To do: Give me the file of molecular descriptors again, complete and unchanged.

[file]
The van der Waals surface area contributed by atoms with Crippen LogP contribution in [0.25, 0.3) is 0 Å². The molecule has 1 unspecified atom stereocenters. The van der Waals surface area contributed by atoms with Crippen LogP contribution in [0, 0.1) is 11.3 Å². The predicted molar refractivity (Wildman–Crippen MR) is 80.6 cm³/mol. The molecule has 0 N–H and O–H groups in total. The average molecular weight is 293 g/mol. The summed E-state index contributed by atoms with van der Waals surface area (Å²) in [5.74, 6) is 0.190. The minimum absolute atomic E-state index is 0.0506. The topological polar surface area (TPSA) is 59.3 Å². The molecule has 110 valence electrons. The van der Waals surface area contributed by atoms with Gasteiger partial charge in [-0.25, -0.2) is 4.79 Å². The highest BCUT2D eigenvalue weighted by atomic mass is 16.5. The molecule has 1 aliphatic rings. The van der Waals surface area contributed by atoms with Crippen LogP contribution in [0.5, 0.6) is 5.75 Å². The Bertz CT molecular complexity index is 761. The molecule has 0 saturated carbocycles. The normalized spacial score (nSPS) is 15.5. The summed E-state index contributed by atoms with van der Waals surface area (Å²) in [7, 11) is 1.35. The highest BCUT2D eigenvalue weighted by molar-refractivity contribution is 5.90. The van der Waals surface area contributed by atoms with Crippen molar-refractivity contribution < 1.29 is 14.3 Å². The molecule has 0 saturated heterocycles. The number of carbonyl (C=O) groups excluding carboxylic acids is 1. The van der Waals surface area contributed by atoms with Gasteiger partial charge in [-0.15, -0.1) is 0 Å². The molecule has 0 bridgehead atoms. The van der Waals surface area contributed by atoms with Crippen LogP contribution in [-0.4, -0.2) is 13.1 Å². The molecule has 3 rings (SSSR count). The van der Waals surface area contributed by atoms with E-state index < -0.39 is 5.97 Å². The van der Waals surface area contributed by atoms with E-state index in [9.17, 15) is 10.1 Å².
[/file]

The van der Waals surface area contributed by atoms with Crippen LogP contribution in [0.25, 0.3) is 0 Å². The molecule has 1 unspecified atom stereocenters. The van der Waals surface area contributed by atoms with Crippen LogP contribution in [0, 0.1) is 11.3 Å². The predicted molar refractivity (Wildman–Crippen MR) is 80.6 cm³/mol. The molecule has 0 N–H and O–H groups in total. The average molecular weight is 293 g/mol. The summed E-state index contributed by atoms with van der Waals surface area (Å²) in [5.74, 6) is 0.190. The minimum absolute atomic E-state index is 0.0506. The topological polar surface area (TPSA) is 59.3 Å². The molecule has 110 valence electrons. The van der Waals surface area contributed by atoms with Gasteiger partial charge in [-0.25, -0.2) is 4.79 Å². The highest BCUT2D eigenvalue weighted by atomic mass is 16.5. The molecule has 1 aliphatic rings. The van der Waals surface area contributed by atoms with Crippen LogP contribution in [0.5, 0.6) is 5.75 Å². The Bertz CT molecular complexity index is 761. The molecule has 0 saturated carbocycles. The normalized spacial score (nSPS) is 15.5. The summed E-state index contributed by atoms with van der Waals surface area (Å²) in [7, 11) is 1.35. The highest BCUT2D eigenvalue weighted by molar-refractivity contribution is 5.90. The van der Waals surface area contributed by atoms with Crippen molar-refractivity contribution < 1.29 is 14.3 Å². The molecule has 0 saturated heterocycles. The number of carbonyl (C=O) groups excluding carboxylic acids is 1. The van der Waals surface area contributed by atoms with Gasteiger partial charge in [-0.15, -0.1) is 0 Å². The molecule has 0 bridgehead atoms. The van der Waals surface area contributed by atoms with Crippen LogP contribution in [-0.4, -0.2) is 13.1 Å². The molecule has 3 rings (SSSR count). The van der Waals surface area contributed by atoms with E-state index < -0.39 is 5.97 Å². The van der Waals surface area contributed by atoms with E-state index in [9.17, 15) is 10.1 Å².